It’ll never happen.

This is why I question the conclusions of studies that purport to evaluate telemedicine’s cost effectiveness. If we don’t know whether something is effective, it’s unreasonable to pronounce it cost effective. Although we seldom evaluate them, rare but devastating misses must somehow factor into this calculation. A few months ago, I wrote—tongue-in-cheek, at the time—that “we’ll only learn about the safety-related soft spots of telemedicine when plaintiffs’ attorneys point them out to us” [9]. At the time, I hadn’t seen the white paper that was published by the largest physician-owned medical malpractice insurer in the United States. In it, the authors shared: “Of the telemedicine claims we have seen, the most common allegation has been missed diagnosis, and the most commonly missed diagnosis was cancer” [15]. Think of all the ways you can miss that diagnosis in your practice on a good day; now consider whether you’ve ever had a bad one, and then imagine a computer monitor between you and your patient on just such a day.

Since we can’t prove safety, we need to be circumspect in terms of how we use telemedicine after the pandemic. We’re no longer under the gun with COVID, at least not as severely as before; we now can be choosy in how we deploy this new tool. And to be clear: The reason to be choosy isn’t to avoid lawsuits, nor is it an overreaction to the many unanswered privacy- and cybersecurity-related questions that continue to swirl around the topic of virtual care [5]. The reason we should be methodical about our application of telemedicine is to make sure we don’t needlessly harm other human beings. And although telehealth may seem an appealing solution to expand access to care to populations that struggle to get it, it sometimes falls well short of our hopes in this regard [16].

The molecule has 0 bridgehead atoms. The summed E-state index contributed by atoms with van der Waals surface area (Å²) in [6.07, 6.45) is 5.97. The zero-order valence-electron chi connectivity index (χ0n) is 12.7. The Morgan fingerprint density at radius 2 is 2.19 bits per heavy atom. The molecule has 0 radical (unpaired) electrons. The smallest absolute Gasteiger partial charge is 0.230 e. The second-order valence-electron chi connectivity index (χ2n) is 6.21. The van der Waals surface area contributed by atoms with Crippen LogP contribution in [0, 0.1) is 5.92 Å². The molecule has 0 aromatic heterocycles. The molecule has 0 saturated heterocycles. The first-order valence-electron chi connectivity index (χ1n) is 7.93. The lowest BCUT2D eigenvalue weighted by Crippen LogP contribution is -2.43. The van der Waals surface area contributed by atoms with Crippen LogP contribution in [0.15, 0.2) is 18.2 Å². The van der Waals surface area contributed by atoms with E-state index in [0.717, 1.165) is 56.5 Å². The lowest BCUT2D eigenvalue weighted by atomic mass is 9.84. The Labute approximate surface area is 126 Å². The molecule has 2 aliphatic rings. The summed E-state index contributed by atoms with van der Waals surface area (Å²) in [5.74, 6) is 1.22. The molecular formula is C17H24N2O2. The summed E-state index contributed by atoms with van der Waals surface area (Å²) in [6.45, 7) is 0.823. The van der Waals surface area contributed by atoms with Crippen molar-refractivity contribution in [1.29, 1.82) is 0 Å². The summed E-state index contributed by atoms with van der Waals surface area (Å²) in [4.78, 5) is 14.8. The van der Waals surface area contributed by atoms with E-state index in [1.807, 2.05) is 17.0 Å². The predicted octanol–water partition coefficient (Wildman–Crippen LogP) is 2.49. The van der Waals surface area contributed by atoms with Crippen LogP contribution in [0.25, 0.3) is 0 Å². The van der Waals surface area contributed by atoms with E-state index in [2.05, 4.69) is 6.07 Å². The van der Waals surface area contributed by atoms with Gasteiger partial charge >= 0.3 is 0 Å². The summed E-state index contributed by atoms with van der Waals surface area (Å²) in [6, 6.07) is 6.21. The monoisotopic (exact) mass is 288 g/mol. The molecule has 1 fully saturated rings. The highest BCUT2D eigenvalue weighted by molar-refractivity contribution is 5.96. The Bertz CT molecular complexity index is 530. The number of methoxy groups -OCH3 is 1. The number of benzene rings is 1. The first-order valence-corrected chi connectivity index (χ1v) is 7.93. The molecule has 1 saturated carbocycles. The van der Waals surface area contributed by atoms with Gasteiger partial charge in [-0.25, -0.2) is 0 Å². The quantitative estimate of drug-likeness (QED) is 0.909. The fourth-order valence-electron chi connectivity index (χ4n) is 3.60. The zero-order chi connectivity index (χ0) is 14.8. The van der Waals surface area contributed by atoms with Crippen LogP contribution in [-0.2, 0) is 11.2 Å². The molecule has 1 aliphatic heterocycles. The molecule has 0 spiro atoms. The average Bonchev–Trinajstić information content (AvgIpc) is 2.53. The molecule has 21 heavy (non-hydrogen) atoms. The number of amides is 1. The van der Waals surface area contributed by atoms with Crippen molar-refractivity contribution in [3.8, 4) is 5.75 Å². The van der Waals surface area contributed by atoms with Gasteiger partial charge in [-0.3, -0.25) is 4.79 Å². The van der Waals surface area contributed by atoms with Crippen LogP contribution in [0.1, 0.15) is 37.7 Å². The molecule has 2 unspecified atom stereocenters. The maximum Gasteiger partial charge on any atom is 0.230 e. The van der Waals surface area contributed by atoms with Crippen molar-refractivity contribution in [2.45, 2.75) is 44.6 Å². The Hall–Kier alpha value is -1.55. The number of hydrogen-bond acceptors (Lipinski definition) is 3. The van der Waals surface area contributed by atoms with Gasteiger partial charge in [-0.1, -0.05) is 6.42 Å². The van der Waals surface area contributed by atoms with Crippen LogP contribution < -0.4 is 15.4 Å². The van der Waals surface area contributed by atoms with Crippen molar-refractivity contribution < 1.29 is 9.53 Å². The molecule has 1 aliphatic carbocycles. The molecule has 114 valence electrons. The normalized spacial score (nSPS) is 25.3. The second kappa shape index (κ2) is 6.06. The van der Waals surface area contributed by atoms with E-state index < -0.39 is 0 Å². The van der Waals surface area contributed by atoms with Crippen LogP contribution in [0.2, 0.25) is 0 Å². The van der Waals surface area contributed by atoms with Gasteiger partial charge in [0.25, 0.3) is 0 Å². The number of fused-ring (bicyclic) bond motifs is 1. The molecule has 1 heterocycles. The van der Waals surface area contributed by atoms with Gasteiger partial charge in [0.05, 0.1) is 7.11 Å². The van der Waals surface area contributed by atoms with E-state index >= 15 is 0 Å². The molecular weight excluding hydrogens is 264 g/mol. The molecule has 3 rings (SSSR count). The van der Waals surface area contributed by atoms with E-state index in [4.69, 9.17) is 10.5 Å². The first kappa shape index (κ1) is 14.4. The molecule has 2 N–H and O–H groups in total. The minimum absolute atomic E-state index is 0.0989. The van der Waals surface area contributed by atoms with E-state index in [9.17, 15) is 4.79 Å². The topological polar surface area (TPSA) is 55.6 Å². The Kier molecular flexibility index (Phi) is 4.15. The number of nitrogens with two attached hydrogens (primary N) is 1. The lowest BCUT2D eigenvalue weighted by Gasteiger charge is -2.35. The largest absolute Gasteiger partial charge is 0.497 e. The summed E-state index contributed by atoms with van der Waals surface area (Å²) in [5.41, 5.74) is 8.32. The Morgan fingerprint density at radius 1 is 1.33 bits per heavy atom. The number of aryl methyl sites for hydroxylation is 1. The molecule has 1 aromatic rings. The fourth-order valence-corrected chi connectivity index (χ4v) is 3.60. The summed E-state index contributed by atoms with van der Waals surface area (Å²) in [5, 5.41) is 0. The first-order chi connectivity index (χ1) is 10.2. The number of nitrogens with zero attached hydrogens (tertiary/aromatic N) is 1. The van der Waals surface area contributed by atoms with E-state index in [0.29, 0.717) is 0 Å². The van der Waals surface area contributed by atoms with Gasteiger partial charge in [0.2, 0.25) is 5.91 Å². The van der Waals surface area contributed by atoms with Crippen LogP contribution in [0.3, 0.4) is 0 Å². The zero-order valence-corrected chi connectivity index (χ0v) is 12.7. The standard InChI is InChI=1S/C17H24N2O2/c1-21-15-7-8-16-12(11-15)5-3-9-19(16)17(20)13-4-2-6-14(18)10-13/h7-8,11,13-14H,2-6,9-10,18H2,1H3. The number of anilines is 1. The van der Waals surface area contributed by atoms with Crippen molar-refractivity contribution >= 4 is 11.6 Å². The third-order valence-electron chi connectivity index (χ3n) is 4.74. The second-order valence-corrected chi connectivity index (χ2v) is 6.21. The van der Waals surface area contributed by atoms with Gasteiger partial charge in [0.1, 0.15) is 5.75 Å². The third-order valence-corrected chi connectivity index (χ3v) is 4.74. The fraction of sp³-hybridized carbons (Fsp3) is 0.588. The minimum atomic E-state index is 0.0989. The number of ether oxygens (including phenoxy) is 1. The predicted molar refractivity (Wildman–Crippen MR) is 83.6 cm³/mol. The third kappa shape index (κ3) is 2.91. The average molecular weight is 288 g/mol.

Think about risk and reward. Telemedicine offers great convenience, and probably very little risk for most patients, in particular those whom we’ve examined in person recently and patients who are unlikely to have a life- or limb-threatening diagnosis. The risk-reward balance may tip slightly for patients with challenging work schedules, and patients who live far away. Post-op incision and ROM checks for patients who are doing well seem especially suitable for virtual visits, though even there we need to be mindful that one in five telemedicine-related malpractice claims may be for missed infections [15]. Visits to discuss good-news imaging studies (including fracture follow-up) and lab tests are a slam dunk, as are taking plan-of-care calls to answer patients’ questions that arise after conclusion of an in-person visit. Those indications alone would afford great convenience to many patients and efficiencies to many practices. No doubt you can think of others. Virtual care, thoughtfully applied, is a real boon.

But all of us were taught that every visit should begin with a history and physical exam, and our teachers weren’t wrong. Where a hands-on exam might turn up something important, a telemedicine visit seems like the wrong tool for the job.